7. A solution you miss is normalise the broken, up the the rest of party and goal/foes accordingly, or the scope of the parties power as heros, in polotics and stuff because they are the guys in shiny hats. Its a less punitive approach and tends to high fantasy, but like any GM ploy is mouldable to fit almost any genre

      1. Honey is sweeter than than vinegar, some players are salty, know the players guild but let the narrative flow, GMs IMO are the canvas to a good campaign, the world ultimately sets the rules. You whatever works, fudge the details, focus on role playing, can go wrong. You should try if you haven’t dwarf fortress dying over and over can be fun, or colourful. Boatmurdered is a thing you may also know, if not its a thing to research, its not a rpg, but abstracting boatmurdered as though they where a campaign I think would be a very insightful flight of thinking on the topic, the gm is the game and they are harsh and they are often unfair, but you can within reason trust them, its harsh, but fair. It will drop a boulder on anyone or anything, the boatmurrdered series is a group who take boatmurded thru a year each, and catolouge “in character” narration, diary, mad ravings, etal. It is hilarious and epic, Literally, burning dwarficidal blood crazed elephant in large number here now, good job your on fire too. kinda stuff. Looked at as a lesson on how to GM, I tip my hat to toady, truly the best computer game ever roleplay wise, if you like dwarfs, theres mods of, but I don’t mod DF.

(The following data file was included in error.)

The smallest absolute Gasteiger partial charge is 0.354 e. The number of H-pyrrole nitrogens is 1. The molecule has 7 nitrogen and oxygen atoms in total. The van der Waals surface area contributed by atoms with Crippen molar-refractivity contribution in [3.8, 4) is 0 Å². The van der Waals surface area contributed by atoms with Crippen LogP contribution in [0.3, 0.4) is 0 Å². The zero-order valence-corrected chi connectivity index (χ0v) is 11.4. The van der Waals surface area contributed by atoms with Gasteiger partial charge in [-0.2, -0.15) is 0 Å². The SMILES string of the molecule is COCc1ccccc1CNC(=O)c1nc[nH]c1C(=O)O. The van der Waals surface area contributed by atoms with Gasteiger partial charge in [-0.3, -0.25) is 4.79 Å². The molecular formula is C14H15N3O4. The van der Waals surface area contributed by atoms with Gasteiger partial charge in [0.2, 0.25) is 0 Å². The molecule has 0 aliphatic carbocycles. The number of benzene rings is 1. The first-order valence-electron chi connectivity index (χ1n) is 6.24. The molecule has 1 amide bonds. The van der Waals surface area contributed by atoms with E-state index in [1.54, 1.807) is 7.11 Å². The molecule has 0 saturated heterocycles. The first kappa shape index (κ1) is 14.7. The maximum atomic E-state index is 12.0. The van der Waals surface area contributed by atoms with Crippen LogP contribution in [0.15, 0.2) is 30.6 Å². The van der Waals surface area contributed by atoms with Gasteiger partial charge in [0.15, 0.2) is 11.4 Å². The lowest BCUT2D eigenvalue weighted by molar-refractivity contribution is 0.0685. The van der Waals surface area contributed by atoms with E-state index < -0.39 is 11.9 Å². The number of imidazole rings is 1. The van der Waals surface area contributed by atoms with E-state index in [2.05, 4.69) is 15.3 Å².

8. I would add that a PC who does way more damage than anyone else is not broken. For example, the archer character in our Shattered Star campaign probably does two or three times the damage as any other single character. However, I don’t consider him broken for a couple of reasons. First, the party is a full level behind the suggested level so his extra damage makes up for the lower damage of the other characters. In fact, one or two characters would have died last game session if not for him. Second, his focus on ranged combat makes him not much help in a lot of other areas (melee combat, magic items and spells, knowledge checks). Balance is good, but balance can be defined a lot of ways. New DMs need to be careful before changing things in the name of balance.

  9. My favorite is when the “broken” PC retires, then months or years later the group has to face this character again, for good or bad. Makes for a great story!